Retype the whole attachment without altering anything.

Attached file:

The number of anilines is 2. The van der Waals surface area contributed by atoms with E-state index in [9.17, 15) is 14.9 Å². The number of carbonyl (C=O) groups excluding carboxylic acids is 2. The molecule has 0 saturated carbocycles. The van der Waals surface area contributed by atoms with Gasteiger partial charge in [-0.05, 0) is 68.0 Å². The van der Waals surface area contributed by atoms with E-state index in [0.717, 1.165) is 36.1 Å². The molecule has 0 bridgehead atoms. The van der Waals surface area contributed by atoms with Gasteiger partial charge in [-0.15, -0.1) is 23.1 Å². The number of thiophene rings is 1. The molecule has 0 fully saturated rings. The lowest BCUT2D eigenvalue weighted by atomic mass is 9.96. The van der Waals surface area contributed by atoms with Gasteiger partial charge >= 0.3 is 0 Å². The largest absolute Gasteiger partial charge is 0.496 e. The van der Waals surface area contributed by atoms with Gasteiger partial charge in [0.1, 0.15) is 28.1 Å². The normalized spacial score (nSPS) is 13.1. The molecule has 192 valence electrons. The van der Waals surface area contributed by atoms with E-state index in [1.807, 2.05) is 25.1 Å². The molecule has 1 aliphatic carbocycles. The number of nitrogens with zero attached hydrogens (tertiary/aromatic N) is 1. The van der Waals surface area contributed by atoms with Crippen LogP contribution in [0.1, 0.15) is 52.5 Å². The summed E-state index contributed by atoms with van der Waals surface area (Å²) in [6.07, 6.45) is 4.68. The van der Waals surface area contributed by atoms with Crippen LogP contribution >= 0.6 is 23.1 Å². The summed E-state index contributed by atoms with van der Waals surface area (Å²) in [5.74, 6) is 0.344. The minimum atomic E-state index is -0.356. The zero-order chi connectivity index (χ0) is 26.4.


The number of anilines is 2. The van der Waals surface area contributed by atoms with E-state index in [9.17, 15) is 14.9 Å². The number of carbonyl (C=O) groups excluding carboxylic acids is 2. The molecule has 0 saturated carbocycles. The van der Waals surface area contributed by atoms with Gasteiger partial charge in [-0.05, 0) is 68.0 Å². The van der Waals surface area contributed by atoms with E-state index in [0.717, 1.165) is 36.1 Å². The molecule has 0 bridgehead atoms. The van der Waals surface area contributed by atoms with Gasteiger partial charge in [-0.15, -0.1) is 23.1 Å². The number of thiophene rings is 1. The molecule has 0 fully saturated rings. The lowest BCUT2D eigenvalue weighted by atomic mass is 9.96. The van der Waals surface area contributed by atoms with Gasteiger partial charge >= 0.3 is 0 Å². The largest absolute Gasteiger partial charge is 0.496 e. The van der Waals surface area contributed by atoms with Gasteiger partial charge in [0.1, 0.15) is 28.1 Å². The normalized spacial score (nSPS) is 13.1. The molecule has 192 valence electrons. The van der Waals surface area contributed by atoms with E-state index in [1.807, 2.05) is 25.1 Å². The molecule has 1 aliphatic carbocycles. The number of nitrogens with zero attached hydrogens (tertiary/aromatic N) is 1. The van der Waals surface area contributed by atoms with Crippen LogP contribution in [0.1, 0.15) is 52.5 Å². The summed E-state index contributed by atoms with van der Waals surface area (Å²) in [6.07, 6.45) is 4.68. The van der Waals surface area contributed by atoms with Crippen LogP contribution >= 0.6 is 23.1 Å². The summed E-state index contributed by atoms with van der Waals surface area (Å²) in [5.74, 6) is 0.344. The minimum atomic E-state index is -0.356. The zero-order chi connectivity index (χ0) is 26.4.